Navigating Payments Macro Trends and Regulations

May  12 
Steven Anderson  Head of Enterprise Payments Platform Product Management, EMEA, Treasury, Commercial and Surround Solutions, Fiserv 

Momentum shifts to consistent control and innovation in Europe

The financial services and payments industry is transforming with the shift to digitalization, demand for 24/7 instant payments, and opportunities from the move to ISO 20022 as a global standard.

As often happens, constant change brings the need for greater consistency and control. Regulators increasingly play an active role in normalizing innovation as financial institutions and corporates focus on their core fundamentals, such as friction-free experiences and liquidity optimization.

In a recent conversation, Fiserv experts David Chance, vice president of strategy and innovation, and Andrew Foulds, director of product management for high-value market infrastructures, spoke about these key themes and their potential effects on the payments industry.

Why is liquidity key for treasury departments and what are the benefits for financial institutions and corporates?

Chance: Globally, several key trends are impacting liquidity. First, we are transitioning from a low or negative interest-rate environment to increasing interest rates and cost of capital. And with the move to 24/7 payments, financial institutions don’t have the luxury of an end-of-day cycle. Instead, organizations must manage liquidity to meet the obligations of round-the-clock payments availability. Visibility into liquidity is difficult for financial institutions but necessary to manage these cash flows.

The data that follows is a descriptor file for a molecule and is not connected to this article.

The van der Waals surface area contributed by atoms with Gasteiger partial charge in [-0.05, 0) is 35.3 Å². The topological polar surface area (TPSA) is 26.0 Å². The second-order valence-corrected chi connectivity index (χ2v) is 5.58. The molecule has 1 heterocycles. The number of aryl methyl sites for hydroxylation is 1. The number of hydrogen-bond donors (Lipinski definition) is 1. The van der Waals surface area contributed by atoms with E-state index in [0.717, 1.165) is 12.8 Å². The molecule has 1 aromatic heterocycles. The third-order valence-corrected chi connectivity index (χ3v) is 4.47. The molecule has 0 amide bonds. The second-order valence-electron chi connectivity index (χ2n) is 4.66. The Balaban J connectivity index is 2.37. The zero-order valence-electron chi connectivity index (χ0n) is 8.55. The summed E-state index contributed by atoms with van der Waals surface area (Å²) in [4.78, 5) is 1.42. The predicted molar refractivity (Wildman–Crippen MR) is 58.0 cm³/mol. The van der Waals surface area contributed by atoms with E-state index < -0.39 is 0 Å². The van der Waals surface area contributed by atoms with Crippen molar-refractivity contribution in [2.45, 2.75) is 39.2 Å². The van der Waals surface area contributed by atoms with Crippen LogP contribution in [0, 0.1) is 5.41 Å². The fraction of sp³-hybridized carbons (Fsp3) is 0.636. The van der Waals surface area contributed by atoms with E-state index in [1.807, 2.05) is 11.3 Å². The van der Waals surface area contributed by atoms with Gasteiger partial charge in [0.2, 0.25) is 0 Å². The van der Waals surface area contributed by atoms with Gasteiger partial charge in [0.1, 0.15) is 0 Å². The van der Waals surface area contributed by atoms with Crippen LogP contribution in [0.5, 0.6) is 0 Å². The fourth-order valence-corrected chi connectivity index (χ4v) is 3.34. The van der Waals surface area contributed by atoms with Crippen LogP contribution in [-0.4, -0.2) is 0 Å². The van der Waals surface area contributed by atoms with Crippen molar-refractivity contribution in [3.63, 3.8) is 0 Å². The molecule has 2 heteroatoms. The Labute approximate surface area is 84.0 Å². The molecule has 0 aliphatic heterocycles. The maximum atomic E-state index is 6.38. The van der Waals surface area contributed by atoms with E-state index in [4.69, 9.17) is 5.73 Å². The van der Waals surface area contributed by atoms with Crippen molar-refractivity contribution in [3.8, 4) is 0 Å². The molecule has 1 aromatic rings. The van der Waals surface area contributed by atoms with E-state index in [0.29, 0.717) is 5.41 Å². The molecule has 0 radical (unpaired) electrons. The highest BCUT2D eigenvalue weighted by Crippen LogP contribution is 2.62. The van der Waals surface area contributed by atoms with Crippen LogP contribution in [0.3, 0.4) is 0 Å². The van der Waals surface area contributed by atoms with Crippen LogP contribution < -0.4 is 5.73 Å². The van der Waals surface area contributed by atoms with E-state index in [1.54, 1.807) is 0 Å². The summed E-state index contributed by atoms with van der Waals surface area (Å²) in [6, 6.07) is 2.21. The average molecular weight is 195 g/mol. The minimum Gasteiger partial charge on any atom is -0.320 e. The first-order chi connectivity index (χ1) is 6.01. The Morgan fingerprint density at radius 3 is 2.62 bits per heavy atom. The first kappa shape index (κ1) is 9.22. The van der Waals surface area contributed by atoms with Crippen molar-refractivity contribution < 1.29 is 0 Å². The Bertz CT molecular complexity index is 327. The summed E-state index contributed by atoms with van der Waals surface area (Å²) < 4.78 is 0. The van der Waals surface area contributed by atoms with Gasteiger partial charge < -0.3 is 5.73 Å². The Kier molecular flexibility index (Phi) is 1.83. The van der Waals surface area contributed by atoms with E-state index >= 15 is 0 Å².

At the same time, regulators are demanding real-time monitoring and reporting. Corporates are asked to manage their cash flows at a fine level of detail, focusing on transactions at the time they come in and go out. Few have the tools to manage that. To remain in business, real-time liquidity management with tighter control and optimization is becoming critical.

Foulds: Financial institutions are tasked with identifying, coordinating and consolidating payments data across siloed systems, partners and correspondents in real-time – and preferably from an easily accessible cloud-based solution. A solution such as that enables financial institutions and their corporate customers to optimize and monetize excess liquidity without adding undue risk to the organization.

Treasury departments and payment operations teams need to efficiently maintain their liquidity buffers, reduce funding costs, and understand when and where liquidity is needed and how it can be sourced. The right technology can help financial institutions facilitate improved, better-informed funding and investment decisions to their corporate customers. 

The European Commission said it was going to introduce legislation on instant payments in the second half of 2022. How does that impact financial institutions and the industry as a whole?

Chance: There are discussions about mandating the receipt of SEPA Instant Credit Transactions for all euro payment accounts in the European Economic Area, including the European Union (EU). Currently, financial institutions don’t have to provide an instant payments option. The proposed changes are intended to address the fragmented market for instant payments in Europe and accelerate adoption. Under the proposal, financial institutions would have to provide this receive-only option for corporate and retail accounts.

The benefits of this shift include interoperability between countries, predictability and payments certainty, and reduced risk, among other advantages.